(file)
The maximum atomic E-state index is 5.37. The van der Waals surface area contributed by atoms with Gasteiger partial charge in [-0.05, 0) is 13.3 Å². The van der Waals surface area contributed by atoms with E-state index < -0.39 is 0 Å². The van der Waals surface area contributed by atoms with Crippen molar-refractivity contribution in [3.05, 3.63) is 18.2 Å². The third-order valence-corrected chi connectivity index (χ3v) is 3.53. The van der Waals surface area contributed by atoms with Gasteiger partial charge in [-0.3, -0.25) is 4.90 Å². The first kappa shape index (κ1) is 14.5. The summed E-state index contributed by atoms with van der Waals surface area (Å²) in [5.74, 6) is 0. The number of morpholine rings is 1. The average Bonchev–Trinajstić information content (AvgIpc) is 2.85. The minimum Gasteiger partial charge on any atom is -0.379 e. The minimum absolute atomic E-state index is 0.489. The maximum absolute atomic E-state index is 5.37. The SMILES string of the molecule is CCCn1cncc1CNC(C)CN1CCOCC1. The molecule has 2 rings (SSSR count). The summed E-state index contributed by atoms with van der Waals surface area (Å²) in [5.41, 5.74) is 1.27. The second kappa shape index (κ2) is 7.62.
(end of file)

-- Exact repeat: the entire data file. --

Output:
The maximum atomic E-state index is 5.37. The van der Waals surface area contributed by atoms with Gasteiger partial charge in [-0.05, 0) is 13.3 Å². The van der Waals surface area contributed by atoms with E-state index < -0.39 is 0 Å². The van der Waals surface area contributed by atoms with Crippen molar-refractivity contribution in [3.05, 3.63) is 18.2 Å². The third-order valence-corrected chi connectivity index (χ3v) is 3.53. The van der Waals surface area contributed by atoms with Gasteiger partial charge in [-0.3, -0.25) is 4.90 Å². The first kappa shape index (κ1) is 14.5. The summed E-state index contributed by atoms with van der Waals surface area (Å²) in [5.74, 6) is 0. The number of morpholine rings is 1. The average Bonchev–Trinajstić information content (AvgIpc) is 2.85. The minimum Gasteiger partial charge on any atom is -0.379 e. The minimum absolute atomic E-state index is 0.489. The maximum absolute atomic E-state index is 5.37. The SMILES string of the molecule is CCCn1cncc1CNC(C)CN1CCOCC1. The molecule has 2 rings (SSSR count). The summed E-state index contributed by atoms with van der Waals surface area (Å²) in [5.41, 5.74) is 1.27. The second kappa shape index (κ2) is 7.62.